REPORTED BY KALAHAN DENG
The story of Junaid Jamshed’s public life begins with one air crash and ends with another.
The August 1988 air crash in Bahawalpur that killed Pakistan’s military ruler Gen Ziaul Haq was widely hailed in Pakistan as the end of an era when religious obscurantism reigned supreme.
Though the roots of obscurantism turned out to be deeper than many had thought, Zia’s death did spark a brief era of intellectual liberation which encouraged the performing arts to come out from their underground existence.
The group Vital Signs, of which Junaid Jamshed was lead singer, released their first album in 1989 and the band remain one of the most recognisable symbols of that era.
But when Jamshed died on Wednesday, aged 52, he had transformed into a religious icon who shunned music and Western clothing, and used his cult to preach Islam worldwide.
Some say that Jamshed had sought the limelight, and when his music stopped inspiring people, he donned the garb of a star preacher.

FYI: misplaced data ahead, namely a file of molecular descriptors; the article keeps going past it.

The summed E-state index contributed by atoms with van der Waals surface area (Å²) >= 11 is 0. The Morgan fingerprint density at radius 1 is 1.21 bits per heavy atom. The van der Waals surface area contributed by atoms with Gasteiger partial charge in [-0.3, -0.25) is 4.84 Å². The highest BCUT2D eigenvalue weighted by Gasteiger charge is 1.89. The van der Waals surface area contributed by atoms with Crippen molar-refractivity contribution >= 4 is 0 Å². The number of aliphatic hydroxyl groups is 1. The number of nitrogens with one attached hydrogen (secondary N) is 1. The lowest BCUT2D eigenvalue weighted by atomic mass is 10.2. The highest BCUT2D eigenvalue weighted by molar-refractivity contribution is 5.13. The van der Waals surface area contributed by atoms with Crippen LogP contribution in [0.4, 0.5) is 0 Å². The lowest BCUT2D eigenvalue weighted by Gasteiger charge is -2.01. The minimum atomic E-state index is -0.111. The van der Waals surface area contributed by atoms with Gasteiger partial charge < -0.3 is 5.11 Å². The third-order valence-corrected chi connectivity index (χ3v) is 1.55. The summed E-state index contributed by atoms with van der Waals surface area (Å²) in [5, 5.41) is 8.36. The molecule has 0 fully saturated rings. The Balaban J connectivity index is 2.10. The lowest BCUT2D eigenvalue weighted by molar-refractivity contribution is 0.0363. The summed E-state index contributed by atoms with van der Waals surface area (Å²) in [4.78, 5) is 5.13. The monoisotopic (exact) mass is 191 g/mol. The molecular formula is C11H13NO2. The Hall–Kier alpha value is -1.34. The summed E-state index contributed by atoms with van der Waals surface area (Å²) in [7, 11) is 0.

Others refuse to doubt his sincerity, saying his transformation had more to do with his personal circumstances and faith.
Back in 1980, an Indian music composer, Biddu, had teamed up with a London-based Pakistani singer, Nazia Hasan, to produce what can be called the first-ever Indian-ised Western-pop song in South Asia, Aap Jaisa Koi.
The song became a major hit and inspired many new-generation musicians in Pakistan to start underground bands.
Junaid Jamshed was one of them.
During the mid-1980s, he and the band would often perform at college and university functions in Lahore, where he studied engineering, or in Peshawar where his father, an officer in the Pakistan Air Force, had been posted.
In 1987, it released Dil Dil Pakistan, the first indigenous Pakistani Western-pop single ever. It featured on Pakistani television and was well received, but it wasn’t until the plane crash that killed Gen Zia that Vital Signs, and the musical scene they inspired, began to flourish.